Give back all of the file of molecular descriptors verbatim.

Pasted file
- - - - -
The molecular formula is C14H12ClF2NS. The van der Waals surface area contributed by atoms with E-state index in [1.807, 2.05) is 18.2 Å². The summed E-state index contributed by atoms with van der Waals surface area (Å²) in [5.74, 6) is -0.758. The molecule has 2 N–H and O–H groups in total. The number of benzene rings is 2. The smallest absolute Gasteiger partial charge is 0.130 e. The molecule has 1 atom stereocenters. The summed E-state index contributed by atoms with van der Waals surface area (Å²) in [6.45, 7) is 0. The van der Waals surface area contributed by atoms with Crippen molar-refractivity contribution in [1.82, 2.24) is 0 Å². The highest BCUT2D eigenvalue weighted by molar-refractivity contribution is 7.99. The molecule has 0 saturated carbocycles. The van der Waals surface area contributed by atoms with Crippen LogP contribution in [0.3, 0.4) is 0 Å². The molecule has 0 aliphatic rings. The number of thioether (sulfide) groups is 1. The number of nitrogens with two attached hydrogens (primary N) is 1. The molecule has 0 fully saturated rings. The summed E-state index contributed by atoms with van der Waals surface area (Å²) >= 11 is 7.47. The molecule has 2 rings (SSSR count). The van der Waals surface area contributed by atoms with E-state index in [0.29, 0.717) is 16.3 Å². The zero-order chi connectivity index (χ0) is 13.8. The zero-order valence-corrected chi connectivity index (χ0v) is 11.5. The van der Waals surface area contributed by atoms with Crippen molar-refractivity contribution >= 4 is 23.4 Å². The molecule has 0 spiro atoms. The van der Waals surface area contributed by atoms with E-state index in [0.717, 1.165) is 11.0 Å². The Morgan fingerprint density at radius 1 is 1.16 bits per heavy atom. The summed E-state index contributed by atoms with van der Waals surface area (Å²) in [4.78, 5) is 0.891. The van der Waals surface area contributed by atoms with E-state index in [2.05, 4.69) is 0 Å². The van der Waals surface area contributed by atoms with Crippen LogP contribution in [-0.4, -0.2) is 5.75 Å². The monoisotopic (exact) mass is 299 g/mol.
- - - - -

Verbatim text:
The molecular formula is C14H12ClF2NS. The van der Waals surface area contributed by atoms with E-state index in [1.807, 2.05) is 18.2 Å². The summed E-state index contributed by atoms with van der Waals surface area (Å²) in [5.74, 6) is -0.758. The molecule has 2 N–H and O–H groups in total. The number of benzene rings is 2. The smallest absolute Gasteiger partial charge is 0.130 e. The molecule has 1 atom stereocenters. The summed E-state index contributed by atoms with van der Waals surface area (Å²) in [6.45, 7) is 0. The van der Waals surface area contributed by atoms with Crippen molar-refractivity contribution in [1.82, 2.24) is 0 Å². The highest BCUT2D eigenvalue weighted by molar-refractivity contribution is 7.99. The molecule has 0 saturated carbocycles. The van der Waals surface area contributed by atoms with Crippen LogP contribution in [0.3, 0.4) is 0 Å². The molecule has 0 aliphatic rings. The number of thioether (sulfide) groups is 1. The number of nitrogens with two attached hydrogens (primary N) is 1. The molecule has 0 fully saturated rings. The summed E-state index contributed by atoms with van der Waals surface area (Å²) >= 11 is 7.47. The molecule has 2 rings (SSSR count). The van der Waals surface area contributed by atoms with E-state index in [0.29, 0.717) is 16.3 Å². The zero-order chi connectivity index (χ0) is 13.8. The zero-order valence-corrected chi connectivity index (χ0v) is 11.5. The van der Waals surface area contributed by atoms with Crippen molar-refractivity contribution >= 4 is 23.4 Å². The molecule has 0 spiro atoms. The van der Waals surface area contributed by atoms with E-state index in [0.717, 1.165) is 11.0 Å². The Morgan fingerprint density at radius 1 is 1.16 bits per heavy atom. The summed E-state index contributed by atoms with van der Waals surface area (Å²) in [4.78, 5) is 0.891. The van der Waals surface area contributed by atoms with E-state index in [2.05, 4.69) is 0 Å². The van der Waals surface area contributed by atoms with Crippen LogP contribution in [-0.4, -0.2) is 5.75 Å². The monoisotopic (exact) mass is 299 g/mol.